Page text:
For the Republicans, the early informed speculation has focused on the renewal of the McCain phenomenon. John McCain's possible '08 nomination seemed unthinkable after his 2000 campaign imploded and he was left with backing only in moderate segments of an overwhelmingly conservative party. The last maverick nominated by maverick-averse Republicans was Wendell Willkie, who lost to FDR in 1940. McCain had also painted himself into a liberal corner, despite a fairly conservative Senate voting record. His support for First Amendment-destructive campaign finance reform, his transparent (and reciprocated) bitterness towards Bush, his attacks on Christian evangelical leaders, and perhaps most of all, his slavish fan club in the elite New York-D.C. establishment press corps were all counted heavily against him by rank-and-file conservative Republicans. McCain's bouts with cancer and his age in '08 (72 years) made his prospects even more remote.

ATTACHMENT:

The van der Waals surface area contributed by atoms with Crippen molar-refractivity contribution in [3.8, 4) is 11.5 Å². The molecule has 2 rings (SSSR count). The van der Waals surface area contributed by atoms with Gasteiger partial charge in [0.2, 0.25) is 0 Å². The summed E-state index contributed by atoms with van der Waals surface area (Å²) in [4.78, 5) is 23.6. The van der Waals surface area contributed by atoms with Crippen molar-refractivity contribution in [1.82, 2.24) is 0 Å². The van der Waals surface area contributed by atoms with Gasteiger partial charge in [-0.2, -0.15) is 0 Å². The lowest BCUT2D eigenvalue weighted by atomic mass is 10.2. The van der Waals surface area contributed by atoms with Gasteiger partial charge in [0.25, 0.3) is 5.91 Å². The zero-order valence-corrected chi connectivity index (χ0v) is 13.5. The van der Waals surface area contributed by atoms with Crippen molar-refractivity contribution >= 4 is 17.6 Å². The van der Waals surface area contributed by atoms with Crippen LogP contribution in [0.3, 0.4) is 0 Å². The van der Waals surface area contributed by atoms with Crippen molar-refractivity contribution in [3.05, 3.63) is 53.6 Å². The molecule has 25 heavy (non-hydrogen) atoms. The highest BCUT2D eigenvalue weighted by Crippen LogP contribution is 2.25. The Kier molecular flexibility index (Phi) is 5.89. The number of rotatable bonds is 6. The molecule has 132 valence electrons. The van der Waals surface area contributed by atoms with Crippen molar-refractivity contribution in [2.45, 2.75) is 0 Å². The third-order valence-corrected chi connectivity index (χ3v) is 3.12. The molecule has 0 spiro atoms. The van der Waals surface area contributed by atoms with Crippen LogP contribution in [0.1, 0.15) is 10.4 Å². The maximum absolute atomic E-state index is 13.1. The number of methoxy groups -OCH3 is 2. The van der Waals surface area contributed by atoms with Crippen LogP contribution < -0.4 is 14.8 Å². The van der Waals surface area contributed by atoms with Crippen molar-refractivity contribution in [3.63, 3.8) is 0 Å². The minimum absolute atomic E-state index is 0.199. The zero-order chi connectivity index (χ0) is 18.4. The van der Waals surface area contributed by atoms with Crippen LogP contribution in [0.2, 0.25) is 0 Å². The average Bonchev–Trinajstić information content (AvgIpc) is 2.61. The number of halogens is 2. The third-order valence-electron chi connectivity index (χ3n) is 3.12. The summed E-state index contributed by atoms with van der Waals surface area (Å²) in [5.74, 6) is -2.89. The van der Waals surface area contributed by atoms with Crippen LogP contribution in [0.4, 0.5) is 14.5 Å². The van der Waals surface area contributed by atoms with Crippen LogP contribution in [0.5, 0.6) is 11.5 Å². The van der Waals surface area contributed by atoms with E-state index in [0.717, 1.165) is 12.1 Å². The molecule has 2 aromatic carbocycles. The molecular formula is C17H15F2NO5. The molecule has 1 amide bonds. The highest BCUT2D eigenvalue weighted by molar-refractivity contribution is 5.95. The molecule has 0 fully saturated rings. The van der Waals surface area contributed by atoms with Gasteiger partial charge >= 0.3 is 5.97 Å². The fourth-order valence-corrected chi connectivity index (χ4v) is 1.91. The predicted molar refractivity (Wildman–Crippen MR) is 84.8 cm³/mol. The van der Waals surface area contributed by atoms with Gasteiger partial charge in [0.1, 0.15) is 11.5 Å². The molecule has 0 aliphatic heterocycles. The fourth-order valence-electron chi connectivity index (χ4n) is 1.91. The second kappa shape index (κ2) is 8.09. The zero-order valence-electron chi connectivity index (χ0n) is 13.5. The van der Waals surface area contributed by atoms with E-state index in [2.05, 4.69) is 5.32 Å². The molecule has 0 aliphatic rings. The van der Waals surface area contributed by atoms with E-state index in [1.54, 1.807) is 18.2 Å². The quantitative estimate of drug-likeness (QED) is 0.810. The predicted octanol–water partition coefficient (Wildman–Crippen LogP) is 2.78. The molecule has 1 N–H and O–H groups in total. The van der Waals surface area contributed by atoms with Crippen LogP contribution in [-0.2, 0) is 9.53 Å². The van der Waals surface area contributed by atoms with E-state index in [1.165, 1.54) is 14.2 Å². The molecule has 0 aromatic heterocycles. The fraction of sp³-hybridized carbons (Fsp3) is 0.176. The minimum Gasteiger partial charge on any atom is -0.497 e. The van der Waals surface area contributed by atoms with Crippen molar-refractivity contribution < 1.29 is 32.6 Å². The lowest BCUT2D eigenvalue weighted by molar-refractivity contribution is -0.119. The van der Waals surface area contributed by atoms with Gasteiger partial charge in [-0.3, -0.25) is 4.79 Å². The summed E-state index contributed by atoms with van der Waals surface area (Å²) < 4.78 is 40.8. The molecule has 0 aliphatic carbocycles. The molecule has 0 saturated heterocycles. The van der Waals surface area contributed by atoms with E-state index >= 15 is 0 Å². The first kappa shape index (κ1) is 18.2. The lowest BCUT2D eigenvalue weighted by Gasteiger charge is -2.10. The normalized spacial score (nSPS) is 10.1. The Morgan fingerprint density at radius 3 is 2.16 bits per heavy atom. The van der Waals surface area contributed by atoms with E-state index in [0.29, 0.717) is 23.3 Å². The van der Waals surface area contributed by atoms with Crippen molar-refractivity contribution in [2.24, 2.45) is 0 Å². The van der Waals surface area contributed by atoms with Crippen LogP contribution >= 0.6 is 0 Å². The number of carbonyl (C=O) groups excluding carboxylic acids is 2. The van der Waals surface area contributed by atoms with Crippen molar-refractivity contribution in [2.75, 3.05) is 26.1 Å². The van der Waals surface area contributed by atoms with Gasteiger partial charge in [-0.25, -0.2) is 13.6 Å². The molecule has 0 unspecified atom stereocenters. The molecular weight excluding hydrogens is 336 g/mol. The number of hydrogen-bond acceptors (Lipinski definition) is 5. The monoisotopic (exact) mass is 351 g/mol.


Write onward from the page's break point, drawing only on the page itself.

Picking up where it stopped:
Yet McCain has made many smart moves. The turnaround came first with his intense campaigning with President Bush when the President's reelection was far from a sure thing. Bush needed McCain badly, and McCain showed up without attitude. Then, McCain's fervent backing for the administration's Iraq policy provided vital ballast when Bush was being buffeted on all sides in 2005. In addition, McCain has begun to reemphasize his conservative positions on social issues, such as gay rights and abortion. Amazingly, this has cost him little support from his legion of media friends who, while far more liberal than he, enjoy his free-wheeling company and the 'bipartisan' aura he extends to their shows. (No doubt, with Ben Bradlee's JFK friendship in the early 1960s as a model, these anchor-elites and print impresarios hope and expect their tie to lead to rewarding White House access in the McCain administration.)